Ecological fitness of a glyphosate-resistant Lolium rigidum population: Growth and seed production along a competition gradient
Pedersen, Bolette P., Neve, Paul, Andreasen, Christian and Powles, Stephen B.. (2007) Ecological fitness of a glyphosate-resistant Lolium rigidum population: Growth and seed production along a competition gradient. BASIC AND APPLIED ECOLOGY, 8 (3). pp. 258-268. ISSN 1439-1791Full text not available from this repository.
Official URL: http://dx.doi.org/10.1016/j.baae.2006.01.002
Repeated use of glyphosate has resulted in evolution of glyphosate-resistant Lolium rigidum populations in Australia. The relative growth, competitiveness and reproductive output of glyphosate resistant (R) and susceptible (S) L. rigidum phenotypes from a single population were compared in competition with wheat. Vegetative growth of R and S individuals was studied in response surface experiments in the glasshouse and seed production was measured using an additive neighbourhood design experiment conducted in pots outside during the normal growing season of L. rigidum in Australia. There were no significant differences in vegetative growth or competitiveness of the R and the S phenotypes. The mean weight of seeds produced by R plants was significantly greater than that produced by S individuals. In the absence of wheat and at tow wheat densities, S plants produced more seeds than R plants. However, at higher crop densities, differences in seed production were not significant. This is the first study to compare components of fitness at key life history stages for glyphosate R and S phenotypes isolated from a single weed population. The results presented indicate important differences in resource allocation during the reproductive stage for R and S phenotypes. Subtle differences in life history strategies may be manipulated by agronomic management to exploit the potential ecological fitness costs of the R phenotype. Further studies are required to provide a greater understanding of the occurrence and extent of fitness costs associated with glyphosate resistance. This knowledge can then be incorporated into models that simulate resistance evolution to design management strategies to prevent and/or contain the spread of glyphosate resistance. (C) 2006 Gesellschaft fur Okologie. Published by Elsevier GmbH. All rights reserved.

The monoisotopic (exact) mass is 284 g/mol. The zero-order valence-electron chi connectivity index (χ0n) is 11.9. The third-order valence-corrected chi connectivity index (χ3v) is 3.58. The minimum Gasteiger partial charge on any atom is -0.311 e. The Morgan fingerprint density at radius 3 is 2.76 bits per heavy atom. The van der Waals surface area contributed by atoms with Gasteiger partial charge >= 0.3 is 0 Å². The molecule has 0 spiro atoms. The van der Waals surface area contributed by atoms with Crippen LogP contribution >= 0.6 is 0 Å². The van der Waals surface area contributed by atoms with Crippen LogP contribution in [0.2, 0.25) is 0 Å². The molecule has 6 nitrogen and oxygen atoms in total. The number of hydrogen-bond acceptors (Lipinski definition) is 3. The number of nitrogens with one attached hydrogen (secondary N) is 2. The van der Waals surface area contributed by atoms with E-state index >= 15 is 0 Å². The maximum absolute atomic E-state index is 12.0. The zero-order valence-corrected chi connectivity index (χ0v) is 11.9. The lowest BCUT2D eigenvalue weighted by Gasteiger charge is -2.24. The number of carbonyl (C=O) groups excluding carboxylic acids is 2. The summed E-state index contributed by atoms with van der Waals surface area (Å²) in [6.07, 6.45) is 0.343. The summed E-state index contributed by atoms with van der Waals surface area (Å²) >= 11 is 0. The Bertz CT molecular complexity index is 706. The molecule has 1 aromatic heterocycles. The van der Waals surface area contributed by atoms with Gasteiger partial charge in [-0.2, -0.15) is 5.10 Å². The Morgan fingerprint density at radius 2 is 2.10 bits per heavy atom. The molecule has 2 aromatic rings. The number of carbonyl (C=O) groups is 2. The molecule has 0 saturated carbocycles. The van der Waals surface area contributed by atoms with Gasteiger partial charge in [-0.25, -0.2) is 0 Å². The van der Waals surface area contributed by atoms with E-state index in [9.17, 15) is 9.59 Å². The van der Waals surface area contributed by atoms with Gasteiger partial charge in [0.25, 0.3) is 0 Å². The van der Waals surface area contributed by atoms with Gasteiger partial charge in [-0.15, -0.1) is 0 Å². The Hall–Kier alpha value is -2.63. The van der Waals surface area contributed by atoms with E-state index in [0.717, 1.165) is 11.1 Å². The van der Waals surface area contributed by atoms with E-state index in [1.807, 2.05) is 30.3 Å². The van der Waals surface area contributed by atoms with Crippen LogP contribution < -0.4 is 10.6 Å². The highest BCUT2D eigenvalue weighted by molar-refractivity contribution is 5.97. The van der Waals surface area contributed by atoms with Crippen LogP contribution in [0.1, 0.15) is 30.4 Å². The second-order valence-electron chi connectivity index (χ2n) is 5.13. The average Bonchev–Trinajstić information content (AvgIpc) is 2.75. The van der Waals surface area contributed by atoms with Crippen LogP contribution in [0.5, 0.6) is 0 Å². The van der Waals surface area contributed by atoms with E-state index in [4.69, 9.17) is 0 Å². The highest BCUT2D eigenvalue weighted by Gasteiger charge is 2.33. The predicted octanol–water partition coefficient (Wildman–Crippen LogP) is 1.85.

|Item Type:||Journal Article|
|Subjects:||Q Science > QH Natural history > QH301 Biology|
|Journal or Publication Title:||BASIC AND APPLIED ECOLOGY|
|Publisher:||ELSEVIER GMBH, URBAN & FISCHER VERLAG|
|Number of Pages:||11|
|Page Range:||pp. 258-268|
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